Sexual harassment is still prevalent in the IDF

Victims of sexual harassment and sexual violence must know and trust that we are here to support them.

Rape victim (photo credit: Judy Siegel-Itzkovich)
Rape victim
(photo credit: Judy Siegel-Itzkovich)
Just last week the media carried the following news item: a senior IDF officer, who was convicted of molesting three female soldiers, was sentenced to only 40 days of community service. He would not have to serve any time in prison and his rank was only reduced to Major, so that he could hold on to his high pension.
It is outrageous that a commanding officer who sexually assaulted three female soldiers who were under his command was given such a light sentence.
This could cause serious damage to the ongoing struggle for gender equality and to efforts to create an atmosphere in the IDF that is devoid of sexual violence and harassment.
I turned to IDF Chief of General Staff Benny Gantz and requested that he urgently take the necessary steps to make sure that these kinds of actions cease to occur in the IDF and that they will not be treated as legitimate occurrences by any military personnel.
Specifically, I requested that military courts begin recognizing the severity of sexual assault and sexual harassment of female soldiers, and that this recognition be reflected in their legal decisions.
But even if justice is served with this particular officer, this scenario is all too common and this widespread phenomenon is unfortunately all too common in Israeli society. Women are all too often sexually exploited, especially women who are in positions or jobs which make it hard for them to stand up for themselves.
For example, young female soldiers and policewomen who are subordinate to male commanding officers, or women seeking assistance from municipal or other public employees, and even young women who admire rich and famous music stars who are decades older than they are, fall victim to systematic sexual exploitation.
The current ongoing trial in the case of Major-General Nissim Shaham, the former Jerusalem district police commander, who is accused of sexually harassing and molesting a number of junior policewomen, is another example of the same phenomenon.
In the midst of his interrogation, Shaham stated that sexual relations between police officers and their subordinates were extremely common.
Although this sounds like an excuse made by someone who’s trying to get away with something, it is important to understand the significance of this statement.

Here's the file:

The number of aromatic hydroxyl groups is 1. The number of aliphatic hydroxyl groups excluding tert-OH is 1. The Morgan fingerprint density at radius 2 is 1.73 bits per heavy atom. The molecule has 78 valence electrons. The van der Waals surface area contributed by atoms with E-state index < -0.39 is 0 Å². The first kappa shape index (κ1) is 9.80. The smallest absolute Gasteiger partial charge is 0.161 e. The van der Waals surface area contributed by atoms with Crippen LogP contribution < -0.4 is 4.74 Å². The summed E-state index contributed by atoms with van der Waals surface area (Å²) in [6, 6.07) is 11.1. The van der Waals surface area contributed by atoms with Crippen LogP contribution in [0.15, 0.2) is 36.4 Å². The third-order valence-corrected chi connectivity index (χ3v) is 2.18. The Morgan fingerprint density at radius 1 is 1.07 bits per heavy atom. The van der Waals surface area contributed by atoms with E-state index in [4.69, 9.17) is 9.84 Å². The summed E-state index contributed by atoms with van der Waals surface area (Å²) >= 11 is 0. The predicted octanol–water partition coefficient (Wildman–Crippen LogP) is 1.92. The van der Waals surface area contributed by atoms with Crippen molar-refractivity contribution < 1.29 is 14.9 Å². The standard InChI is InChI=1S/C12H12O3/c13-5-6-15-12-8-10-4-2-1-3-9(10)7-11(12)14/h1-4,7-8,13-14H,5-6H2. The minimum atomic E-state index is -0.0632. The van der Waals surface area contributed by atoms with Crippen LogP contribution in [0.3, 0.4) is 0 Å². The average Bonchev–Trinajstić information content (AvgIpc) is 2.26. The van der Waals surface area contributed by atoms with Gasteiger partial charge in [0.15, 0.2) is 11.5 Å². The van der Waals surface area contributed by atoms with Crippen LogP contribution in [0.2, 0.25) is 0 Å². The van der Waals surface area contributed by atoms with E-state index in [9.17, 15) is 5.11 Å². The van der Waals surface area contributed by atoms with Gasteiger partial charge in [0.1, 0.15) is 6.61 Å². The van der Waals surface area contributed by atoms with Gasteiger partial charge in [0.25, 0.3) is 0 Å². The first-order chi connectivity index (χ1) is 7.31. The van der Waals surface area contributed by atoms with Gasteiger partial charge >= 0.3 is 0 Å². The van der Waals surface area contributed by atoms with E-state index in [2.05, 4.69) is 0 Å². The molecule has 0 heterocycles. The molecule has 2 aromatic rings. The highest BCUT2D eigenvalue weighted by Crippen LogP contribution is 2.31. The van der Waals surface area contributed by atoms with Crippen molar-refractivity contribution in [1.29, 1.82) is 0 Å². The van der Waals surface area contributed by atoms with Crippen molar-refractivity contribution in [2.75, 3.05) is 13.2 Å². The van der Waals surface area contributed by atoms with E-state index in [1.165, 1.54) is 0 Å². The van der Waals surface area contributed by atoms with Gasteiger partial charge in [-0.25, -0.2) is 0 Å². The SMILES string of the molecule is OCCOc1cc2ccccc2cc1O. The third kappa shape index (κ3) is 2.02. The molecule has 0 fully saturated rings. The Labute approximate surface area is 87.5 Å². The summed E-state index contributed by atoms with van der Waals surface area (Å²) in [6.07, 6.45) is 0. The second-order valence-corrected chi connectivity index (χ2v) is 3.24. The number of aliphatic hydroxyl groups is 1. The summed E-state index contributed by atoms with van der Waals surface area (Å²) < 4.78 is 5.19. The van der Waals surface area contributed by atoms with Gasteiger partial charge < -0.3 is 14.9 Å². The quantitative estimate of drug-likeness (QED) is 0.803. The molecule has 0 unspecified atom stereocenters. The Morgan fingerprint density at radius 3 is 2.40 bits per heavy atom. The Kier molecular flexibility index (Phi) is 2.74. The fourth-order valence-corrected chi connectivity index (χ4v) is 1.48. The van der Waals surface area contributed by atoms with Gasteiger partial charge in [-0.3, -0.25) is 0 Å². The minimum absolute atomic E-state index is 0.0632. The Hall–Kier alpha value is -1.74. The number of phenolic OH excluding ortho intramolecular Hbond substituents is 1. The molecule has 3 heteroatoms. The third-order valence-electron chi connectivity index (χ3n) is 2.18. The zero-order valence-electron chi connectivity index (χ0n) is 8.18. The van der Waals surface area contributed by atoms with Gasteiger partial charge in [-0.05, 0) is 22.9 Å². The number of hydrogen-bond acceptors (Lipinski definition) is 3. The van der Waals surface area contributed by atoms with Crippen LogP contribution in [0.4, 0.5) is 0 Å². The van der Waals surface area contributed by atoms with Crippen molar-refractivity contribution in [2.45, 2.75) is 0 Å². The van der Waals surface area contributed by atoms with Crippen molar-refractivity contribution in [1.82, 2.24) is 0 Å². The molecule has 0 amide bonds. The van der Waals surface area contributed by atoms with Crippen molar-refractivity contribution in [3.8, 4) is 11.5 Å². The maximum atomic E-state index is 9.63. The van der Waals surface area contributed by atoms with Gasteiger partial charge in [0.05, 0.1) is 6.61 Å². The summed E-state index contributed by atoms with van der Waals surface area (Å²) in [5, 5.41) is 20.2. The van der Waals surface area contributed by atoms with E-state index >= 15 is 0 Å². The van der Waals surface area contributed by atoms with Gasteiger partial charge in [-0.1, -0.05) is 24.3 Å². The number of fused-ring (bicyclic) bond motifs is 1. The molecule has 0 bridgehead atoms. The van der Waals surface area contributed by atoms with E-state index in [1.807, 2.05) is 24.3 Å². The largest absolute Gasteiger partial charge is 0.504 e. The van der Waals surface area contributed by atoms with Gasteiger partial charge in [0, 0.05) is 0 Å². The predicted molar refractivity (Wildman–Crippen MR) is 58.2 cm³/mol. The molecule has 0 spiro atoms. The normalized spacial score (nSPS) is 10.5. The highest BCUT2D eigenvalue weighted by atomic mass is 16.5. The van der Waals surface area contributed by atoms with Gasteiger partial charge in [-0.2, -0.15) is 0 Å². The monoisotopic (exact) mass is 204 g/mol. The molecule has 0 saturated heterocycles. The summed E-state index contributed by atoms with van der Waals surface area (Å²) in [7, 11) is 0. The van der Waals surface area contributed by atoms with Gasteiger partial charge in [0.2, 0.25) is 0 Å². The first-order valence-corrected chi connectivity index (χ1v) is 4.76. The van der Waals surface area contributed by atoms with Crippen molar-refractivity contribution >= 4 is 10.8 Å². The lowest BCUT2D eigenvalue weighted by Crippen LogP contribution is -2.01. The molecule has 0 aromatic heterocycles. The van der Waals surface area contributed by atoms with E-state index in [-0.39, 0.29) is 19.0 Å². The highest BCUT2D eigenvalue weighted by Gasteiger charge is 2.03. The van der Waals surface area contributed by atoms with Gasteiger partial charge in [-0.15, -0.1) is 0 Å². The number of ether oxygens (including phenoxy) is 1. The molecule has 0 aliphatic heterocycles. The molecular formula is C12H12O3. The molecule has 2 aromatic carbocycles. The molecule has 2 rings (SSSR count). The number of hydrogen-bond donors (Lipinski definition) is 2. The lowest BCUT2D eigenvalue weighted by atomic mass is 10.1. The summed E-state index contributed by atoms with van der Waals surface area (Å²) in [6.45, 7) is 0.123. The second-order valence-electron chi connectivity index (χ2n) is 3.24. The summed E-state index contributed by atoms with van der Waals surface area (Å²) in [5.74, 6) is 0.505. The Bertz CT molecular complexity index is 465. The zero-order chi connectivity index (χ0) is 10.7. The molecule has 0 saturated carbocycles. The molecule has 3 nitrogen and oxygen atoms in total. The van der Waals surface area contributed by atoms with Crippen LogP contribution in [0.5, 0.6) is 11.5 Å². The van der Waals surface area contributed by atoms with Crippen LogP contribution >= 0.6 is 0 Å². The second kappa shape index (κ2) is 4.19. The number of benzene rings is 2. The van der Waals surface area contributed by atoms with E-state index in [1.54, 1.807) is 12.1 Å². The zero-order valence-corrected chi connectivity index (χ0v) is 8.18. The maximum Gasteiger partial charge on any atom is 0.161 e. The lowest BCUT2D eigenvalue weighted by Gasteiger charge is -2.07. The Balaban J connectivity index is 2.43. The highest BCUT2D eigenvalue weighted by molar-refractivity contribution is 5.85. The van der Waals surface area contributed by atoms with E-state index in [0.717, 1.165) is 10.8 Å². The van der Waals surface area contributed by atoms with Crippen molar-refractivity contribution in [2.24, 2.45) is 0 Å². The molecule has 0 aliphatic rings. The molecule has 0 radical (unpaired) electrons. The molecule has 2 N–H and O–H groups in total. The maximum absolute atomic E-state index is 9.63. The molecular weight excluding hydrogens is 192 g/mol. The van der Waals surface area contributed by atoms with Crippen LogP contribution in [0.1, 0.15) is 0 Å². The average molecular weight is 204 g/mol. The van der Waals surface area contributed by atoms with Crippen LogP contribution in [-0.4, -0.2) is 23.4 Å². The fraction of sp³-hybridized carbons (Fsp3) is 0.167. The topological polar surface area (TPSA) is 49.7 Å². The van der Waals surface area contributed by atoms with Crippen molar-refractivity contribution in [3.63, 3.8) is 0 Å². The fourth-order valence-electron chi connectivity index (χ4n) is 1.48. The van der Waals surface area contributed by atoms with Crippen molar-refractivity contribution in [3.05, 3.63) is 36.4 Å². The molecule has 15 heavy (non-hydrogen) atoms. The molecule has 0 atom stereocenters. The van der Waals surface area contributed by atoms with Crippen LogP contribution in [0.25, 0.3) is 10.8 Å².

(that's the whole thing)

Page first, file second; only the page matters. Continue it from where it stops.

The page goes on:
What this means is that the Israel Police and the IDF have not yet begun enforcing relatively new laws that were lobbied for and passed by Israeli citizens.
Cases like these were my impetus for initiating the law that passed a few weeks ago in its final reading, which holds civil servants responsible for sexually harassing women over whom they have authority. This law, like other feminist laws, had many supporters, but also many vehement detractors.
Opponents love to claim that this law is a romance killer, and that feminists are trying to get rid of courtship.
But the truth is that there is absolutely nothing romantic about sexual harassment, and it’s not considered courtship if one of the sides is hurt or harassed and if the victim has to suffer from serious emotional distress for years after the event.
Israeli women should not – and are no longer willing to – feel threatened in their workplace or anywhere else.
It’s important to mention in this context that passing laws in the Knesset and holding people responsible for their actions in the courthouse are an important step in the fight against sexual harassment and sexual violence, but they are not the be-all and end-all. Some types of behavior might not be technically illegal, but they still should never be considered acceptable behavior and we should be shocked when we hear about them happening.
Sexual exploitation, which is based on inequality, hierarchy and unfair power relationships, is one such behavior that we must denounce – not only in the courts or with legislation, but in the Israeli education system and in the media. We must show by example that Israeli society is dealing with all actions on the wide spectrum of sexual exploitation.
And equally important: victims of sexual harassment and sexual violence must know and trust that we are here to support them.
In light of the most recent cases in which we dismally failed to protect young women in the army, police, on the street, in markets and at work, I for one promise that I will continue fighting this uphill battle until we are all properly protected.
The author is a Knesset Member for Meretz.
Translated by Hannah Hochner.